Sunday, April 24, 2016


Tavik Frantisek Simon, "Weather House," 1917-18

The humidity rises as the clouds lower themselves
onto the hills, kissing our eyelashes with dew. It’s
difficult to see much past arm’s length now, easier
to sit and wait. Fog, dampening sounds except for
my nervous chatter about folk art weather houses,
arguing with myself about which hair to use at the
heart of the hygrometer. You and I, within the low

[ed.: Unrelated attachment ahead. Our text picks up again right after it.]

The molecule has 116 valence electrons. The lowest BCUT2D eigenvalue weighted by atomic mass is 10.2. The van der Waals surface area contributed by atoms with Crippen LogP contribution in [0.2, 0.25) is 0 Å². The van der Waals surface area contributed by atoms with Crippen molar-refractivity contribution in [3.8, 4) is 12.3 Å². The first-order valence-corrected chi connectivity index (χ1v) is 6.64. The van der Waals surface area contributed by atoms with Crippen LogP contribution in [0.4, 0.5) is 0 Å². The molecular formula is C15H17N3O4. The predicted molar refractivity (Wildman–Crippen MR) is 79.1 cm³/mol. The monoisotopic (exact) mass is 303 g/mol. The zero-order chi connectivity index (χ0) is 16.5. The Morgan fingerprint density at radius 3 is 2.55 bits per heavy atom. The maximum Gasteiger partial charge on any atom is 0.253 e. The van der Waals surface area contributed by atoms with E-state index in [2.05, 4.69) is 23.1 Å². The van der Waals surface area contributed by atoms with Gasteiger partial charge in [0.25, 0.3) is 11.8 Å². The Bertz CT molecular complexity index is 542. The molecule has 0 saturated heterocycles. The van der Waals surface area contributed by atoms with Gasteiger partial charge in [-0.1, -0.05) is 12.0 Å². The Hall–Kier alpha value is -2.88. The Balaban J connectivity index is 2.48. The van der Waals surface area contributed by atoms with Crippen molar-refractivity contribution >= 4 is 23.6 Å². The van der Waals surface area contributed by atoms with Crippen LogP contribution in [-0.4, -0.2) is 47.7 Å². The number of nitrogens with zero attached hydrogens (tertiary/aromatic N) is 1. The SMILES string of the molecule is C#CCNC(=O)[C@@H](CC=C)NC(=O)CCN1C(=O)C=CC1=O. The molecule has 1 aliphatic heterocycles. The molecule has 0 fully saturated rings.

thick clouds, have become invisible to one another,
hidden; but still hands will find hands, pass gifts. A
strand of fine hair to set tension on a hygrometer’s
balance beam; two figurines for a weather house;
a reassurance spelled in touch that the fog will lift.

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